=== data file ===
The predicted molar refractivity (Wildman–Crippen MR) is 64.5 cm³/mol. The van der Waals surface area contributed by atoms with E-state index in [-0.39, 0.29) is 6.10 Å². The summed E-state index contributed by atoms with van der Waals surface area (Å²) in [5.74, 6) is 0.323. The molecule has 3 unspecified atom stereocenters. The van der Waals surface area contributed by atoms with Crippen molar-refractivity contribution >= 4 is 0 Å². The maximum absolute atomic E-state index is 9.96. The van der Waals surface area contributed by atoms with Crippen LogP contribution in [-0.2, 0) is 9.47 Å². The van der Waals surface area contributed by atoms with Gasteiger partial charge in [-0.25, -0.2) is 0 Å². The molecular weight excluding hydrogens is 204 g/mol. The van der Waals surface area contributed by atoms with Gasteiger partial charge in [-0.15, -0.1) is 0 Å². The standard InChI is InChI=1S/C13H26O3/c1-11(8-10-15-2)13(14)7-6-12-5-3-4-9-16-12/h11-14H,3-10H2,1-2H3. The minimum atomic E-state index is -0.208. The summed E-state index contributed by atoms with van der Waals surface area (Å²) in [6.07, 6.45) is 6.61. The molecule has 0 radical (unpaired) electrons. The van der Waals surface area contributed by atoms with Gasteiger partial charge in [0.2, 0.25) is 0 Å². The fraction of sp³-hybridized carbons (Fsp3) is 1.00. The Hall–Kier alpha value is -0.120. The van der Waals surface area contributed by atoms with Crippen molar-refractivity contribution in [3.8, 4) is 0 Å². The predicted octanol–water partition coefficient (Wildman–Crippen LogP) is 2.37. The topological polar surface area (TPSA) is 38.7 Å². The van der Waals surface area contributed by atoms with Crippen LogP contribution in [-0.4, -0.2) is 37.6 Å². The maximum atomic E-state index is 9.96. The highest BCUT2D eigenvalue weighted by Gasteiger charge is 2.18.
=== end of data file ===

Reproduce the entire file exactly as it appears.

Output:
The predicted molar refractivity (Wildman–Crippen MR) is 64.5 cm³/mol. The van der Waals surface area contributed by atoms with E-state index in [-0.39, 0.29) is 6.10 Å². The summed E-state index contributed by atoms with van der Waals surface area (Å²) in [5.74, 6) is 0.323. The molecule has 3 unspecified atom stereocenters. The van der Waals surface area contributed by atoms with Crippen molar-refractivity contribution >= 4 is 0 Å². The maximum absolute atomic E-state index is 9.96. The van der Waals surface area contributed by atoms with Crippen LogP contribution in [-0.2, 0) is 9.47 Å². The van der Waals surface area contributed by atoms with Gasteiger partial charge in [-0.25, -0.2) is 0 Å². The molecular weight excluding hydrogens is 204 g/mol. The van der Waals surface area contributed by atoms with Gasteiger partial charge in [-0.15, -0.1) is 0 Å². The standard InChI is InChI=1S/C13H26O3/c1-11(8-10-15-2)13(14)7-6-12-5-3-4-9-16-12/h11-14H,3-10H2,1-2H3. The minimum atomic E-state index is -0.208. The summed E-state index contributed by atoms with van der Waals surface area (Å²) in [6.07, 6.45) is 6.61. The molecule has 0 radical (unpaired) electrons. The van der Waals surface area contributed by atoms with Gasteiger partial charge in [0.2, 0.25) is 0 Å². The fraction of sp³-hybridized carbons (Fsp3) is 1.00. The Hall–Kier alpha value is -0.120. The van der Waals surface area contributed by atoms with Crippen molar-refractivity contribution in [3.8, 4) is 0 Å². The predicted octanol–water partition coefficient (Wildman–Crippen LogP) is 2.37. The topological polar surface area (TPSA) is 38.7 Å². The van der Waals surface area contributed by atoms with Crippen LogP contribution in [-0.4, -0.2) is 37.6 Å². The maximum atomic E-state index is 9.96. The highest BCUT2D eigenvalue weighted by Gasteiger charge is 2.18.